Over the past week I’ve read — both on social media and news outlets — a number of colorful opinions regarding my generation. That is, those of us generally born between 1980 and 2004, known as millennials.
I’ve heard millennials described in an unflattering light by baby boomers and Gen Xers for the past couple of years now, but even more so these past few days. We’re overeducated. We need to shut up and get jobs. We need to learn that everyone doesn’t get a trophy. We don’t work hard enough. We’re brats who demand safe spaces and decry trigger words.
Maybe. I certainly agree some of us are. But it is extremely unfair and unkind to label and deride our generation as a whole. Your sacrifices and hard work made it possible in part for us to go to school to learn to think freely, and I am truly grateful for that. As President John Adams said, “I must study politics and war, that our sons may have liberty to study mathematics and philosophy. Our sons ought to study mathematics and philosophy, geography, natural history and naval architecture, navigation, commerce and agriculture in order to give their children a right to study painting, poetry, music, architecture, statuary, tapestry and porcelain.”
Studies from Gallup, the Pew Research Center and more show repeatedly that we are the most empathetic, involved, diverse and educated generation to date. We feel strongly about things and stand up for them. Most of us are not mourning the election results because we lost, but because we know people who will be affected. We’re not content to sit back, saying “this too shall pass.”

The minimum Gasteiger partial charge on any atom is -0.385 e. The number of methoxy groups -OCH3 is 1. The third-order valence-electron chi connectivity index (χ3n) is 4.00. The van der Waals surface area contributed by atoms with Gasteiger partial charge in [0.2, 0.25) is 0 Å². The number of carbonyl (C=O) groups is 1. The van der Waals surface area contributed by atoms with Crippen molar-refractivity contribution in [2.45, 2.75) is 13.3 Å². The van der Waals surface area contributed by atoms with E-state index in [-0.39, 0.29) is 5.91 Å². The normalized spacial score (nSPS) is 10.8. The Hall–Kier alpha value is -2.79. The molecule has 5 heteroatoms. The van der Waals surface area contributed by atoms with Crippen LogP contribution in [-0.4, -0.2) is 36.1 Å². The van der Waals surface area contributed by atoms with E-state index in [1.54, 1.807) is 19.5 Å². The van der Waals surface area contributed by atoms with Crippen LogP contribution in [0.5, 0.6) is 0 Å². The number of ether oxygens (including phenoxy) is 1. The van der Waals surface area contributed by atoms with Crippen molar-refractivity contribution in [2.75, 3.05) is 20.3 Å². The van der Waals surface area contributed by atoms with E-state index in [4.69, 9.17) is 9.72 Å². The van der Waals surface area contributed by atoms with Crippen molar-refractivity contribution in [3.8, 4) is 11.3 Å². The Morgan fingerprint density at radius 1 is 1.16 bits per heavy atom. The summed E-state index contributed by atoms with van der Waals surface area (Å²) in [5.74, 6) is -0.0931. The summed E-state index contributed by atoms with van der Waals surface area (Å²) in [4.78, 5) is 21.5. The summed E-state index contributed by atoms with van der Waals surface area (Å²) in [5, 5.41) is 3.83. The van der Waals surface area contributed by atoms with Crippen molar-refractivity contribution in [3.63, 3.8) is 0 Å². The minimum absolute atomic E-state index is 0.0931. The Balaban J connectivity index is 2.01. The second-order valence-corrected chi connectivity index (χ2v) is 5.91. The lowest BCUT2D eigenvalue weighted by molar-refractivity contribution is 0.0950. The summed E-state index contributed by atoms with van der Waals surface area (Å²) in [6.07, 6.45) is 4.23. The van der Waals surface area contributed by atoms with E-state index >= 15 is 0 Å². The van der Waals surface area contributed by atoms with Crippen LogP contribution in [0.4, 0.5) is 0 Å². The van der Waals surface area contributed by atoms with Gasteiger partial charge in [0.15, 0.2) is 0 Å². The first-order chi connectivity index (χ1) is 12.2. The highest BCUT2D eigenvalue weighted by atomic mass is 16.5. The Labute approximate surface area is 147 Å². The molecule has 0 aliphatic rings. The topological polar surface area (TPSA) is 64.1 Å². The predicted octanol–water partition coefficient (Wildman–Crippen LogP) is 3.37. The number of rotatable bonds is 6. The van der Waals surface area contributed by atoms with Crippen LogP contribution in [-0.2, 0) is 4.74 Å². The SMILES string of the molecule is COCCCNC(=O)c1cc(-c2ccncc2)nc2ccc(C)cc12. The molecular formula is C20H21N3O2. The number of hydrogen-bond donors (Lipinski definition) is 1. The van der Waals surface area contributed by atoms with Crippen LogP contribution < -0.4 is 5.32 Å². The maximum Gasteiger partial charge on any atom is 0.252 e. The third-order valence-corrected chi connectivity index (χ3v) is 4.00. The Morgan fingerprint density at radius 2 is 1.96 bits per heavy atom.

Unfortunately, research and data no longer hold weight over entrenched opinions. So I’ll tell you what I’m doing. I’m volunteering. I’m donating my time and money to causes that help people who are genuinely afraid right now, like refugee assistance programs and human rights groups. I’m working to recruit more people every day to do the same. I’m determined to fight for what’s good, even though my elders are ridiculing me for it.
It is a good thing that we are caring about each other more as a generation — it shows that we are making progress and have the means to do that. Both research and proponents of the millennial generation (such as Tom Brokaw, a well-known champion of the Greatest Generation) have said over and over that millennials are going to change the world. Why don’t you join us? Or don’t. But just know this: While you’re calling us entitled crybabies who need to roll up our sleeves and get to work, we’ll be the ones keeping America “great.”
Erin McClure is a writer and creative media consultant in Boise. She is also an independent contributor for Boise State Public Radio.